Mr Winton, very late for me tyo join this argument I know. However I am somewhat perturbed by your nostalgia for the grey of the 50s. Apart form the fact that educationally, the 50s were an era of priviledge and discrimination, the world we live in is now very different. There cannot be any doubt that nationally we are now better educated, as a whole, than we were in the 1950s. You might argue that the calibre of graduates is not what it was 'in the old days'. Nevertheless, we have many more of our youth completing more education to a higher level than we ever have.

The naure of the world and the workplace is now very different to that, even 10 years ago. Given the easy availabilty of technologies such as the Web and related communication technololgies, children (and adults) interact in different ways than we used to. The nature of what is worth knowing has changed. In pre-literate societies, those with great memories were highly valued, the could recite the law and the lore. The arrival of books overturned that order. Literacy became important and powerful. The abilty to learn from book was also a useful skill. We are once again in transition. The knowledge of large numbers of facts, is no longer useful. Such information can be easily gained from the Web. What has become important in this age is the ability to critically evaluate the information and to synthesise the various ideas from various sources. Given that them most popular jobs in ten years time don't yet exist. Learning in itself is less useful than the ability to learn. Higher order skills such as problem solving cannot be be learned via the old 'chalk and talk' techniques. Whilst there may be some merit in the teaching styles of the 50s, you must realise that times have changed,the way people interact with each other is very different now. Communication and co-construction of knowledge are the current techniques of choice amongst the majority of kids. We have new educational goals and we need to use new technologies to meet these new goals. Of course we need to use technology in teaching, if only to align education with the workplace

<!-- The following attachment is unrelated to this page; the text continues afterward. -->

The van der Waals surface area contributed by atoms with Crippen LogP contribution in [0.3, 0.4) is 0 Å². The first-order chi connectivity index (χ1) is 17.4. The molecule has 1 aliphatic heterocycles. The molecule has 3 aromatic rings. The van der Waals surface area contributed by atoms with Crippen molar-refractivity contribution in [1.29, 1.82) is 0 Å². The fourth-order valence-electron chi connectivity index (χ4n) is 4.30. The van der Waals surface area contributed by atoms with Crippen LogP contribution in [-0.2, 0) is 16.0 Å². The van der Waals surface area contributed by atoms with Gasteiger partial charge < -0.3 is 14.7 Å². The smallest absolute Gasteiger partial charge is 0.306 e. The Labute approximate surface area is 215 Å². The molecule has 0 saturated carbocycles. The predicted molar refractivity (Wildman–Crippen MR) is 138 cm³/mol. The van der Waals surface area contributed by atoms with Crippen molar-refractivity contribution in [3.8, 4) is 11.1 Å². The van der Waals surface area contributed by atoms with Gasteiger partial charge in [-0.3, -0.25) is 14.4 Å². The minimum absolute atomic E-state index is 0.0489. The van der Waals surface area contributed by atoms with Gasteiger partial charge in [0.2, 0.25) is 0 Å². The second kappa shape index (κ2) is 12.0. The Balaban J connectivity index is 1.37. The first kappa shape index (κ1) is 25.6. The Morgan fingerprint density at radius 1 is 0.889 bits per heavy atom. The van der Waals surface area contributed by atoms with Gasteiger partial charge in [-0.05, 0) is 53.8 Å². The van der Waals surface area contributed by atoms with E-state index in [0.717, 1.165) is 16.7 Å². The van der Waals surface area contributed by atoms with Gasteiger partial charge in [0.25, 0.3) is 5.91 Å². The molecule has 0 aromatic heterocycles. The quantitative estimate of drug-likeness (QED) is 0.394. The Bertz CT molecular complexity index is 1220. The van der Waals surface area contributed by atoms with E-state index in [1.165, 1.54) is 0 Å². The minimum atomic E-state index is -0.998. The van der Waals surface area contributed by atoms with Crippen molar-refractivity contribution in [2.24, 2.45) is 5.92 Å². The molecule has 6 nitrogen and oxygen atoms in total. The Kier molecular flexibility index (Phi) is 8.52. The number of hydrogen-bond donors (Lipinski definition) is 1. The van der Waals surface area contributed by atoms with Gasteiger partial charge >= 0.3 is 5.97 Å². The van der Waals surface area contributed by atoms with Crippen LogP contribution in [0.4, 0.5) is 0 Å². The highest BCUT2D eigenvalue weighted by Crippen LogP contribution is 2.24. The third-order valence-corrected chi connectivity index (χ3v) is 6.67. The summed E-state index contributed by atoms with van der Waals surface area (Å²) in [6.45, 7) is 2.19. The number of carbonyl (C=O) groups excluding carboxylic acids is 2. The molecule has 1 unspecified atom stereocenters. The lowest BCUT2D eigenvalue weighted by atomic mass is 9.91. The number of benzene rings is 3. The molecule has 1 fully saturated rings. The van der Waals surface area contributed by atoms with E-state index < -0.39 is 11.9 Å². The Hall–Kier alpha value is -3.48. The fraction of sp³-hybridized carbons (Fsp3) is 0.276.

Jens Winton said...

Pink shirt, blue suit,

I am not nostalgic for the 1950s. I was born in 1968 so I cannot claim any emotional tug to that decade. What I am emotional about is a method of teaching that helped countless people to be ready for the world while instilling discipline along the way, is no longer with us. Nowadays, it is more important to be fashionable than relevant.

There is no proof that computers in schools has lifted educational standards in Maths and English. Despite the massive investment in education technology, we are still pouring out scores of functional illiterates every year.

With the increase in quantity of degree graduates comes a decline in quality graduates. Degrees no longer have the credibility of the past. Standards have declined as they have with A levels, and employers have little use for the modern grading of many qualifications of applicants.

I totally disagree with your claim that problem solving cannot be taught via "chalk and talk" as you describe it. This is how problem solving is taught in schools, universities, and organisations the world over. While a blackboard may now look like an electronic easel, the principles are still the same: Interaction between a teacher and class who can engage each other face to face with the means to record the dialogue has long been recognised as the ideal educational format. Notions of self-learning in front of a computer screen, no matter how whizzy the graphics will never surpass the effectiveness of this.

Pink Shirt, Blue Suit said...

Yes, problem solving can be taught with 'chalk and talk' but interactivity and simulation make this easier and better. Also, technology allows alot of the repetetive laborious work, which is sometimes associatged with problem solving exercises, to be reduced, thus allowing greater engagement with the core skill being developed.

I have some sympathy with your opinion that degrees no longer have the credibility of the past, though would wish to qualify that. Nevertheless, it seems clear that the top 50% of the population, say, are better qualified, with more credible and useful qualifications, than they were 50 years ago.

Perhaps there may be little proof of the effectiveness of use of ICT improving English and Mathematics literacy, though it no doubt increases computer literacy, equally important in much of the work place. We don't want to add another discipline in which school leavers are functionally illiterate do we?